Only gamble what you can afford to lose, especially in love.
In his famous definition of the types of people who love each of Mozart’s operas, Bernard Levin said of Così fan tutte that it requires “…a streak of pessimism in those who respond most fully to it…” and this production by John Cox and Bruno Ravella goes directly to the heart of that response. First seen at the ‘original’ Garsington in 2004, the evolution of the staging is a fascinating one, obviously deeply thought through and sharpened with the understated elegance and emotional edge which defines the work of both the original director and his associate.
Garsington Opera’s more recent foray into the world of the Ferrarese sisters as the backdrop to the wedding from hell in 2015 did not please everyone, although it was blessed with very strong performances. This time, the production is stronger than some of the singing, although the ladies were a triumphant trio. Camilla Harris had been the understudy for Fiordiligi, and when the original soprano in the role had to withdraw through illness, she took over with sensational results. Dignified in manner, elegant in presence and scrupulously musical in interpretation, her arias were high points, fearlessly negotiating the challenges yet producing beautifully soft tone when required.
Her sister was adorably presented by Polly Leech, whose lovely, burnished mezzo is ideal for Dorabella and whose acting makes it so clear that she will be the one to fall first. They were the perfect pair, and the trio was completed by the vivacious Despina of Ailish Tynan, in a role which some find annoying but which in the right hands can be merely delightful; Tynan’s comic expertise and stage presence gave much pleasure and she was hilarious as the ‘notary.’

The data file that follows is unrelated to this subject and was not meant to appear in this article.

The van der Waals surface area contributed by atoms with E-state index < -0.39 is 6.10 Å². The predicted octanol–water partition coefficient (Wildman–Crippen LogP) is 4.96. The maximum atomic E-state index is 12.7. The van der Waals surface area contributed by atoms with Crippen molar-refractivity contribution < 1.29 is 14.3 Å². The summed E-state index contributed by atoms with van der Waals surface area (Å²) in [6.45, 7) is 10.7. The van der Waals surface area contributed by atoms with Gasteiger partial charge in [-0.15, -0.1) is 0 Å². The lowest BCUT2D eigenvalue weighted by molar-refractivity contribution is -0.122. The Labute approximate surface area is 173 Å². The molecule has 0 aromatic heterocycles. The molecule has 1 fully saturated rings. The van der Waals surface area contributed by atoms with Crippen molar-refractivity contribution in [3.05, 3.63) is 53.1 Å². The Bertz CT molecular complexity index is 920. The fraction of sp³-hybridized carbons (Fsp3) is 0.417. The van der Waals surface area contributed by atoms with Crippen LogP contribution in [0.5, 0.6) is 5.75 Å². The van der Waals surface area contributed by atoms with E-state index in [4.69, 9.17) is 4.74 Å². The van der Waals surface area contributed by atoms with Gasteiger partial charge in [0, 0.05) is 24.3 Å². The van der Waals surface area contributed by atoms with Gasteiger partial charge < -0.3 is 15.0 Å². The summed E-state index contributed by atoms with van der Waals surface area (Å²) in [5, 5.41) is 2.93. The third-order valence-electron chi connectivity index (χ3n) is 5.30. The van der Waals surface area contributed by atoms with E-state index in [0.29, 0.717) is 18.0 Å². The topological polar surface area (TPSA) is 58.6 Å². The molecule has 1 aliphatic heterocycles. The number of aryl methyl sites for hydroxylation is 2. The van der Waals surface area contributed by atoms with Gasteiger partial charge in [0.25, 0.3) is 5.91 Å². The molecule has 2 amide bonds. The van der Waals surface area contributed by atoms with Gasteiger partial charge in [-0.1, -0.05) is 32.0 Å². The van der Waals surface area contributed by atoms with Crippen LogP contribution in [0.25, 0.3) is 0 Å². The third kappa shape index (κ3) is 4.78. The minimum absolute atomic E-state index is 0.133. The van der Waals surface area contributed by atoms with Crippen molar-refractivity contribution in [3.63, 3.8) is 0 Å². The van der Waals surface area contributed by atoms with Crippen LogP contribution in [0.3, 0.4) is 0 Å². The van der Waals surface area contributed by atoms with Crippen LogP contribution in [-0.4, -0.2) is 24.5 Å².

“…the ladies were a triumphant trio”
The men were a less powerful trio. Henry Waddington’s Alfonso is a wordly wise denizen of the gambling rooms, expertly managing the complex pairings he has set in motion; whilst his singing is always musical, his tone was at times a touch on the soft side on this occasion. Seán Boylan’s Guglielmo was a lively presence, his singing dulcet in tone, and what a delight to see and hear the exquisite duet ‘Il core vi dono’ sung around a locket rather than a pair of scanties. Gavan Ring was a suitably anguished Ferrando, ‘Un’aura amorosa’ sung with graceful phrasing if a little strained at times.
Anthony Kraus obtained superb singing from the small, beautifully characterized chorus, and in the pit Tobias Ringborg once again showed what an exceptional Mozartian he is; those who were here in 2016 for Idomeneo will recall his sensitive management of the singers and his ability to inspire the orchestra. The English Concert played brilliantly for him, with some really exceptional work by the wind section in particular.
The production’s setting is what one might call ‘how it should be done,’ with Paul Pyant’s lighting suggesting the light of the sunny south, at times either bright or dappled, and Robert Perziola’s designs evoking the laid-back atmosphere of turn of the century beach holidays or elegant villas where desirable ladies disport themselves languidly. In keeping with the overall tone of Cox’ original vision, the comedy is subtle rather than broad, and laced with the little touches which will be familiar to Garsington habituees from Bruno Ravella’s Intermezzo and Rosenkavalier. The ‘message’, if one may call it that, is one which unites the piece with Monterverdi’s Orfeo – the hero there was told by Apollo that he had gloried too much in his happiness and then bemoaned his misery excessively, and the protagonists here are also urged to see things in terms of the Age of Reason, balanced sense more valuable than any passionate extreme.
The ending of this opera is always problematic – do you go for ‘happy ever after’, or a sadly cynical reflection of the plot which sees no one satisfied? John Cox says that Mozart and da Ponte disappointingly avoided the ‘bitter ending’ for which Alfonso’s plot had paved the way, and here he provides a very different perspective on what lies ahead of the sisters – it’s a brilliant concept, deeply moving and perturbing, just as it ought to be. We are not going to give it away (as with the equally striking ending to the previous night’s Orfeo – shame on those who spilled the beans!) – much better for you to experience that frisson for yourselves.
• Further information on future performances can be found here.